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St. Basil, St. Augustine, and Cardinal Newman’s Toast to Conscience and the Pope

[Saint] Basil knows that love consists in keeping the commandments. for this reason, the spark of love, which has been put into us by the Creator, means this: “We have received interiorly beforehand the capacity and disposition for observing all divine commandments … These are not something imposed from without.” Referring everything back to its simple core, Augustine adds, “We could never judge that one thing is better than another, if a basic understanding of the good had not already been instilled in us.”

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One can comprehend the primacy of the pope and its correlation to Christian conscience only in this connection. The true sense of the teaching authority of the pope consists in his being the advocate of the Christian memory. The pope does not impose from without. Rather, he elucidates the Christian memory and defends it. For this reason the toast to conscience indeed must precede the toast to the pope, because without conscience there would not be a papacy. All power that the papacy has is power of conscience. It is service to the double memory on which the faith is based—and which again and again must be purified, expanded, and defended against the destruction of memory that is threatened by a subjectivity forgetful of its own foundation, as well as by the pressures of social and cultural conformity.

—from On Conscience, a collection of two essays by Joseph Cardinal Ratzinger (Pope Benedict XVII) – from the first essay Conscience and Truth which was the keynote address of the Tenth Bishops’ Workshop of the National Catholic Bioethics Center, on “Catholic Conscience: Foundation and Formation,” February 1991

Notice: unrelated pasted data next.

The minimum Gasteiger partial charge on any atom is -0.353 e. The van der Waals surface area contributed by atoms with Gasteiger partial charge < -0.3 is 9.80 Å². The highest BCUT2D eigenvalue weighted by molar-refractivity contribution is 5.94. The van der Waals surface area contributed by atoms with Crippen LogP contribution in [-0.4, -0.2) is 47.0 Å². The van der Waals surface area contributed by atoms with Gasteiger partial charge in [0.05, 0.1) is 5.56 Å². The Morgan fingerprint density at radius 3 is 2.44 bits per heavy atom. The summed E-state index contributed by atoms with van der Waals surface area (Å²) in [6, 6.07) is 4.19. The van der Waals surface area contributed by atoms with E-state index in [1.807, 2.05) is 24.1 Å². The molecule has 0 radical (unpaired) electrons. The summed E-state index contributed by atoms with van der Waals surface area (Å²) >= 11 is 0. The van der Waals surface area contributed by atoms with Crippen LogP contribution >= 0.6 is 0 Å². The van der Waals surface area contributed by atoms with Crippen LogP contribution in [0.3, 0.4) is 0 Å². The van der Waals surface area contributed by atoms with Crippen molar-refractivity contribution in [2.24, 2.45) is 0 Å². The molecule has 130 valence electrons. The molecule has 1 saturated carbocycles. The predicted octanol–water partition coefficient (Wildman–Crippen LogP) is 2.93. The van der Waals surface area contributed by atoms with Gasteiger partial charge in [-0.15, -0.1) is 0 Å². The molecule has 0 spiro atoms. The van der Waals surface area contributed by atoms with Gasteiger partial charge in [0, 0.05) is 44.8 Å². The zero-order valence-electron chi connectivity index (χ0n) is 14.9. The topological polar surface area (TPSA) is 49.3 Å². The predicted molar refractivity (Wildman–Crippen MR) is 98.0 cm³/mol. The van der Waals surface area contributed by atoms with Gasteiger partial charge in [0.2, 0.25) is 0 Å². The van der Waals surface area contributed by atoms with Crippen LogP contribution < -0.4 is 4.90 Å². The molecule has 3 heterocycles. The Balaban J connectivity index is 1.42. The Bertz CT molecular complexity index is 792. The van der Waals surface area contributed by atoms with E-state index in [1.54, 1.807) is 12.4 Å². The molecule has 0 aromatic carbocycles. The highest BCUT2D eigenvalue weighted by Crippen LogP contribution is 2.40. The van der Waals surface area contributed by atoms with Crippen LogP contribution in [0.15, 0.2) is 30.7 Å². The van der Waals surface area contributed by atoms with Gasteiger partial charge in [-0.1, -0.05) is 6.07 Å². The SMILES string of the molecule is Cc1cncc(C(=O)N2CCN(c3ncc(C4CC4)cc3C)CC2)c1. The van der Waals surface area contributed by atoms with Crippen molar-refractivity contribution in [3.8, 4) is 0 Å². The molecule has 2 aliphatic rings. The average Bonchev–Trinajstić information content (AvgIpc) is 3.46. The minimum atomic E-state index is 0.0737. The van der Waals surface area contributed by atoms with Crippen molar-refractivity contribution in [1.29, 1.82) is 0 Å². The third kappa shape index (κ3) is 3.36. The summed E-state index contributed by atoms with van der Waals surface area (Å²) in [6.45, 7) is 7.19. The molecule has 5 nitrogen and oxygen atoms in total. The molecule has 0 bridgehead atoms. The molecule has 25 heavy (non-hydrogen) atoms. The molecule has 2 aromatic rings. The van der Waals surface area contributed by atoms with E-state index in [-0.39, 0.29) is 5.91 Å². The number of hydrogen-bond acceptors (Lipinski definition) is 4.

on conscience

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For Newman, conscience is not the same as one’s personal opinions about essential Catholic beliefs. Indeed, in his 1870 letter, he warned against “counterfeit” forms of conscience that “boast of being above all religions and to be the impartial critic of each of them.” Instead, he offered this definition: “[Conscience] is a messenger from [God], who, both in nature and in grace, speaks to us behind a veil, and teaches and rules us by His representatives. Conscience is the aboriginal Vicar of Christ.”

For a Catholic, conscience and essential Church teaching should operate together. As such, the conscience of a Catholic can never require a person to do what is wrong, contrary to the faith, or impossible.

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In short, Newman’s thought reduced to a bumper sticker should read: “Conscience first; the Pope second — in everything that’s not his proper business.”

—from the article What is right? My conscience or the Church? by Father Michael Kerper in Parable Magazine, July/August 2011

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